Activity-dependent dendrite patterning is an essential mechanism by which neurons establish their connectivity in the brain. The long-term goal of the proposed research is to investigate the role of ubiquitin signaling in the control of activity-dependent dendrite morphogenesis. We have discovered a function for a cullin-based ubiquitin ligase in the proper control of dendrite outgrowth. Knockdown of the ligase substrate- binding subunit results in the deregulated elongation of dendritic arbors. This deregulation persists under conditions of activity-deprivation that normally impede dendrite growth and promote retraction. Furthermore, neuronal activity robustly downregulates the expression of the ligase substrate-binding subunit, in a manner dependent on Ca2+ influx through voltage-gated calcium channels. These data suggest that Ca2+ signaling represses this ligase in neurons to promote dendrite growth. We will extend these analyses by conducting phenotype rescue experiments and time-lapse imaging using primary neurons, organotypic brain slices, and the in vivo cerebellar cortex of postnatal rat pups. We will apply candidate-based and unbiased biochemical approaches to identify ligase substrates that might regulate dendrite growth. We will use reporter assays, biochemical and molecular biological techniques to elucidate the mechanism by which Ca2+ signaling represses the expression of the ligase substrate-binding subunit. These studies will reveal a link between Ca2+ signaling and the regulation of ubiquitin ligases, and will advance our understanding of cell-intrinsic pathways that govern activity-dependent dendrite patterning, a major mechanism for the establishment of brain circuitry.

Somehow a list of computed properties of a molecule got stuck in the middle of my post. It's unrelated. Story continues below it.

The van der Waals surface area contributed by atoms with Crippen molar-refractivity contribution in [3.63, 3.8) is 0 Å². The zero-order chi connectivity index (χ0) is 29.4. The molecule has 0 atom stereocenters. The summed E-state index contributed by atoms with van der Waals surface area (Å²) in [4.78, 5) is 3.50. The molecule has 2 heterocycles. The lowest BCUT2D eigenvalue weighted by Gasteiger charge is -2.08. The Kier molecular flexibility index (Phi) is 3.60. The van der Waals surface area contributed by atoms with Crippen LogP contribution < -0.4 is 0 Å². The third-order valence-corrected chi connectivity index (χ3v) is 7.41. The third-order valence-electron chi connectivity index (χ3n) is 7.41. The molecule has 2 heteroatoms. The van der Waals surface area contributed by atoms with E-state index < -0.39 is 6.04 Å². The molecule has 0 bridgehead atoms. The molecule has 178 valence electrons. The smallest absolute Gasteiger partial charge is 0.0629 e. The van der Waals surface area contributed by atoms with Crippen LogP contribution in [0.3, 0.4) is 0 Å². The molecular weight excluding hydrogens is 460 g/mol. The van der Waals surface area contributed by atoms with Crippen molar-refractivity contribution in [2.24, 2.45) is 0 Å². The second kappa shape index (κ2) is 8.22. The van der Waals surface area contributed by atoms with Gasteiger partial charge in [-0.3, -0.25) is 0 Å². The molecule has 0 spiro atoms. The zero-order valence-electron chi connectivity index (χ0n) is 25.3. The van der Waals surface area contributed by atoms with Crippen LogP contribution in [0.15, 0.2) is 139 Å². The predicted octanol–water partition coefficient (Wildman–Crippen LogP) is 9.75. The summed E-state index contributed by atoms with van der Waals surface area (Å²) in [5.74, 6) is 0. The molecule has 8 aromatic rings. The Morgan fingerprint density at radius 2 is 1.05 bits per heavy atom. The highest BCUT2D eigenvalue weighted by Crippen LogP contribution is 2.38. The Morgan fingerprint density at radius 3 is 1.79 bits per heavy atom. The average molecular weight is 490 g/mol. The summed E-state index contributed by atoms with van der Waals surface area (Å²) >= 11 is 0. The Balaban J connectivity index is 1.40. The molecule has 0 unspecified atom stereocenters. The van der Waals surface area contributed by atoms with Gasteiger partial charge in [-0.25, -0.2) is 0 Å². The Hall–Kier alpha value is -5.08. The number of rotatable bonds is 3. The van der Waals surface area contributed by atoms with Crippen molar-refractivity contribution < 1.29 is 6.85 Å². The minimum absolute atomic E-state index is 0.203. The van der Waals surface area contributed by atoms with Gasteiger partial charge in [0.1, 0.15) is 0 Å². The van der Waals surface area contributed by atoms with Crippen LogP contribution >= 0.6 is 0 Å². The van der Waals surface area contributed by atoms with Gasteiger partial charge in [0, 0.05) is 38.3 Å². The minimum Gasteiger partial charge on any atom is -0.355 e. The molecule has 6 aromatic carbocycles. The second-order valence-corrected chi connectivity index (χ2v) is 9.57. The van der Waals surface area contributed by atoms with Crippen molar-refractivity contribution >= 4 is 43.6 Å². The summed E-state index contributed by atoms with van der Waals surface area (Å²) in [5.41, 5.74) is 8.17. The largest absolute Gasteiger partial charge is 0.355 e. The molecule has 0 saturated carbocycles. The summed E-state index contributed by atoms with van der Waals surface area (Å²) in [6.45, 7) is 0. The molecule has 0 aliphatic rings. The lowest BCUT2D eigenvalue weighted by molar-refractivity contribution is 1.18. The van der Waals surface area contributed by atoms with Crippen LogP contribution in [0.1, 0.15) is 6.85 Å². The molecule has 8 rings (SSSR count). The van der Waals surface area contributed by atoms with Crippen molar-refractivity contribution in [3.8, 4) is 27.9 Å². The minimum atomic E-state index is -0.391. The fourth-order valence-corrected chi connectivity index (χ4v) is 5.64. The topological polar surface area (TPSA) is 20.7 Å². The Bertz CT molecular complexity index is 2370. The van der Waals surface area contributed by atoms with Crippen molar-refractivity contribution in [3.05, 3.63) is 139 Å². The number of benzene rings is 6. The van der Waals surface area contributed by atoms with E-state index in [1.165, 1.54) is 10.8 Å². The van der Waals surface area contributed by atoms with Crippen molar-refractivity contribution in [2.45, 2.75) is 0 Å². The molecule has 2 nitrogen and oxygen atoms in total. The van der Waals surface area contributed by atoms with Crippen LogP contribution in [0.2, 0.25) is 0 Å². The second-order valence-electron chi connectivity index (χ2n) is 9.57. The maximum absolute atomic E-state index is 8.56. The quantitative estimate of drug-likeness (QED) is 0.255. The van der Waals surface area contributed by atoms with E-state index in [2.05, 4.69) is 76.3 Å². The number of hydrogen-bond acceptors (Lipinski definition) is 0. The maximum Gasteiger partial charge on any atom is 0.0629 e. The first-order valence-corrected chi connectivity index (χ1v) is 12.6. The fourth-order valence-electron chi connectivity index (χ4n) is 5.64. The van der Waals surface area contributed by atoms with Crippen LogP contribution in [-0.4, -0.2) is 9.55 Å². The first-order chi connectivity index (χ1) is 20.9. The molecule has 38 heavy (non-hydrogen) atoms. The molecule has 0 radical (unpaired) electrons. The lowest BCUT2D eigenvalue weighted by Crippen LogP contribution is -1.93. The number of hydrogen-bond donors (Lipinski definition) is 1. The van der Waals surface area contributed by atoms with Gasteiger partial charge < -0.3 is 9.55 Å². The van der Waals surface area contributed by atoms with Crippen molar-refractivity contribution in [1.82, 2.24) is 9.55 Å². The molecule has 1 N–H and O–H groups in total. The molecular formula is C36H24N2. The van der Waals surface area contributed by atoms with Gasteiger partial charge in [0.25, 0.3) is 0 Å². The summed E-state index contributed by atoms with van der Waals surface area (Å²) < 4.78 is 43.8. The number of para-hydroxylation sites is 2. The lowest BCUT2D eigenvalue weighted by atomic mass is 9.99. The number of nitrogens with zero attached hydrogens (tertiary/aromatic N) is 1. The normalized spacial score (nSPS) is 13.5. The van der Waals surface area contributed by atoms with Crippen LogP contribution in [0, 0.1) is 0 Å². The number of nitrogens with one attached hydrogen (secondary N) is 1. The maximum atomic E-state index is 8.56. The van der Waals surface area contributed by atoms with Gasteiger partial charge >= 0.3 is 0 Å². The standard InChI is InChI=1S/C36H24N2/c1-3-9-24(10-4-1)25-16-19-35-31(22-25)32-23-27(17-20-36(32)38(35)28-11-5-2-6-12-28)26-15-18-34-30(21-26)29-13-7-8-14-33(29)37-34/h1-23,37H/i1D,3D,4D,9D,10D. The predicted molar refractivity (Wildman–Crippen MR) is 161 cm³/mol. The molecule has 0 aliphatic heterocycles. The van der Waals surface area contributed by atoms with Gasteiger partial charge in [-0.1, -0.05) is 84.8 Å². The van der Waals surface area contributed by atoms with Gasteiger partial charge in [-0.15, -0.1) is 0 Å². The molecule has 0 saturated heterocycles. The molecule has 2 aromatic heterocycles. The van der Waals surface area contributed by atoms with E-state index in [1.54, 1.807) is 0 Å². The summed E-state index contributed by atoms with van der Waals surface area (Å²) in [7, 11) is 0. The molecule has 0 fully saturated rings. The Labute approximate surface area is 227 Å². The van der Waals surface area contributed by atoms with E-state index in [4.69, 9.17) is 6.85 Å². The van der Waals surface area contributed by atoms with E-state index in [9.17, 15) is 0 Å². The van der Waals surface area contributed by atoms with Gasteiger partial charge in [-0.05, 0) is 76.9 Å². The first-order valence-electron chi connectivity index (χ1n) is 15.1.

Ubiquitin ligases instruct an enormous diversity of cellular events, but their involvement in calcium-guided dendrite growth has remained unexplored. Neuronal activity-guided dendrite growth is essential to the establishment of brain circuits, and its deregulation is thought to underlie disorders like autism, mental retardation and schizophrenia. Understanding the cell-intrinsic pathways that control activity-dependent dendrite growth will better enable us to design therapeutics to treat these complex neurological disorders.
|Mejia, Luis A; Litterman, Nadia; Ikeuchi, Yoshiho et al. (2013) A novel Hap1-Tsc1 interaction regulates neuronal mTORC1 signaling and morphogenesis in the brain. J Neurosci 33:18015-21|